Template:Did you know nominations/Ho v. Taflove

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The following discussion is an archived discussion of the DYK nomination of the article below. Please do not modify it. Subsequent comments should be made on the appropriate discussion page (such as this nomination's talk page, the article's talk page or Wikipedia talk:Did you know), unless there is consensus to re-open the discussion at this page. No further edits should be made to this page.

The result was: promoted by Orlady (talk) 17:58, 29 November 2011 (UTC)

Ho v. Taflove[edit]

Seal United States Court of Appeals for the Seventh Circuit

Created/expanded by Klueska (talk), Chischool (talk). Nominated by Chischool (talk) at 17:19, 25 October 2011 (UTC)

  • Symbol question.svg I've removed the footnote here, for clarity. I think the article is fine, I think the hook is referenced, but I'm not going to OK this until the article has been thoroughly proofread. I've done some of it, but really, it should be submitted more cleaner than it was. Drmies (talk) 19:59, 8 November 2011 (UTC)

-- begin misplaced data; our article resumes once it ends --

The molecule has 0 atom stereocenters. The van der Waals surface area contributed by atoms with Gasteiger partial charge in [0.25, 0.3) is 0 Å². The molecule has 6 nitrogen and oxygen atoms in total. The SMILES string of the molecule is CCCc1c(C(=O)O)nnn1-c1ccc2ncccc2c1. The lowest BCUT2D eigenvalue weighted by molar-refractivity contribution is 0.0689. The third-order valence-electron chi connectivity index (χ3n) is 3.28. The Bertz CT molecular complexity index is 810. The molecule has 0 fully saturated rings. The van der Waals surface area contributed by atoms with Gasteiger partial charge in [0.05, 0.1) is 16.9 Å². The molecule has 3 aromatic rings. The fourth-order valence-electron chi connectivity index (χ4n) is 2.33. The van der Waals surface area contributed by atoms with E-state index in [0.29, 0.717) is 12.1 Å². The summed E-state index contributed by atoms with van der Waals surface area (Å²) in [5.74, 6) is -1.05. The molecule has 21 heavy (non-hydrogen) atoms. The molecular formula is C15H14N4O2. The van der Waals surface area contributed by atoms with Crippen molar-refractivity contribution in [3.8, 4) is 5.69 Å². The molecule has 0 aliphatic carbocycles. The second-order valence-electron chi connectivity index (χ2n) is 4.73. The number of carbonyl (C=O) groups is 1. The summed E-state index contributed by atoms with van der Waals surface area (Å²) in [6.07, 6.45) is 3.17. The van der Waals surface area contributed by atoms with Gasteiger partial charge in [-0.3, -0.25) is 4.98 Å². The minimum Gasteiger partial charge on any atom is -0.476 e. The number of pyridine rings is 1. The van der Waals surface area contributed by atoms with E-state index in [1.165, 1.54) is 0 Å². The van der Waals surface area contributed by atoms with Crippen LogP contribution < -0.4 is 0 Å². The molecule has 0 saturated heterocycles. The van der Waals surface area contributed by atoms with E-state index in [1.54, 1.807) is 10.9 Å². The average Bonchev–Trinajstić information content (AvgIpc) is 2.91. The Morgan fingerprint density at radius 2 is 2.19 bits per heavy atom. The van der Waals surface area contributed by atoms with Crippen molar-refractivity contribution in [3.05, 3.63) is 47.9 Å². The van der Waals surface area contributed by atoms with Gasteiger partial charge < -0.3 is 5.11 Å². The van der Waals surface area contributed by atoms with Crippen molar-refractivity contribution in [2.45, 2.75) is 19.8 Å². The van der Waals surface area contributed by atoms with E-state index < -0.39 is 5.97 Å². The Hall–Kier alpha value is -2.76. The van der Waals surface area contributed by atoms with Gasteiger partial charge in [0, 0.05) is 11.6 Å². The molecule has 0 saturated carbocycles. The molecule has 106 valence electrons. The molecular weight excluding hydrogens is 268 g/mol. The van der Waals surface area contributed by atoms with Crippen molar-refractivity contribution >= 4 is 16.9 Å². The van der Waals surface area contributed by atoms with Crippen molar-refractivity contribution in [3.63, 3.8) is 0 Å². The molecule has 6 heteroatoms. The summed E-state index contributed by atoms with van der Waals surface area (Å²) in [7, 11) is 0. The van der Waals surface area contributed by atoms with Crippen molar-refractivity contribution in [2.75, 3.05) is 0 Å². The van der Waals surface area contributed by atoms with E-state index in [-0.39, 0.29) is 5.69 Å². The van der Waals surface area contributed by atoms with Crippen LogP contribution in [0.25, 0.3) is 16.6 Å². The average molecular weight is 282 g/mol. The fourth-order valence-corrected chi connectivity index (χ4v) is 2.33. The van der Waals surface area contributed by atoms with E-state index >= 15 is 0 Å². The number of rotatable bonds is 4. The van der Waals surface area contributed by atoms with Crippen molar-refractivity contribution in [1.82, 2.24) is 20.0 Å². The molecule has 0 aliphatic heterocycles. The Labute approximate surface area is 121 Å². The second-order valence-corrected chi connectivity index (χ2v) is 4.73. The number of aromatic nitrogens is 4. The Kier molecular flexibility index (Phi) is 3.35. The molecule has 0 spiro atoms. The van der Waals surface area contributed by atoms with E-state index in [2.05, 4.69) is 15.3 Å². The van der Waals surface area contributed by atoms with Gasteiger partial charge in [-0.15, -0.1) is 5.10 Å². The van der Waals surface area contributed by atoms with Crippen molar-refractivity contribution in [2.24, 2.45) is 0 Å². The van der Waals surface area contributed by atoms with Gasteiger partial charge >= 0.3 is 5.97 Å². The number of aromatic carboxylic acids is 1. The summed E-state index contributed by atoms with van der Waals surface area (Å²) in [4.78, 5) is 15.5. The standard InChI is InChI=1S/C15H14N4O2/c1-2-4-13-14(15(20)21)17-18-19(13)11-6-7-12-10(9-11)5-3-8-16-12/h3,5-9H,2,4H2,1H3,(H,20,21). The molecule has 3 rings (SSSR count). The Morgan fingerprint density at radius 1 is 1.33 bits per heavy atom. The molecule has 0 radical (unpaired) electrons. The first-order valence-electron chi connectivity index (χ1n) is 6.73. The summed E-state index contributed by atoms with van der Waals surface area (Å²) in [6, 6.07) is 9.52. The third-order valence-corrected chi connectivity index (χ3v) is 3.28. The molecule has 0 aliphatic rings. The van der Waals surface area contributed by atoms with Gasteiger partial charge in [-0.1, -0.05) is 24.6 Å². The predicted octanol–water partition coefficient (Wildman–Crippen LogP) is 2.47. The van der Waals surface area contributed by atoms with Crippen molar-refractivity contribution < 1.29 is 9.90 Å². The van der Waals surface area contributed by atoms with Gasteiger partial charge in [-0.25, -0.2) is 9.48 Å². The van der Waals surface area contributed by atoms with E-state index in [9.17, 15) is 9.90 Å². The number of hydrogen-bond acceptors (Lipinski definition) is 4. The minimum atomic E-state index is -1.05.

• I have tried to simplify the language, but did not check against the sources. Agreed that the article is interesting. The image seems irrelevant - this is an article about the law, not about the court. Aymatth2 (talk) 14:28, 12 November 2011 (UTC)
Could we try and pick an exemplary one of these and go with it? Otherwise this is simply too long. PanydThe muffin is not subtle 01:07, 15 November 2011 (UTC)
  • I have proofread the article. This article should be checked for close paraphrasing, which I will do later today. Cunard (talk) 01:28, 16 November 2011 (UTC)

Close paraphrasing check

  • A spotcheck of the article indicated that the sources were properly paraphrased. Cunard (talk) 00:36, 17 November 2011 (UTC)


  • I've reworded the hook and placed quotation marks around "concepts, ideas, methods, procedures, processes, systems, and/or discoveries" because it is verbatim from the decision.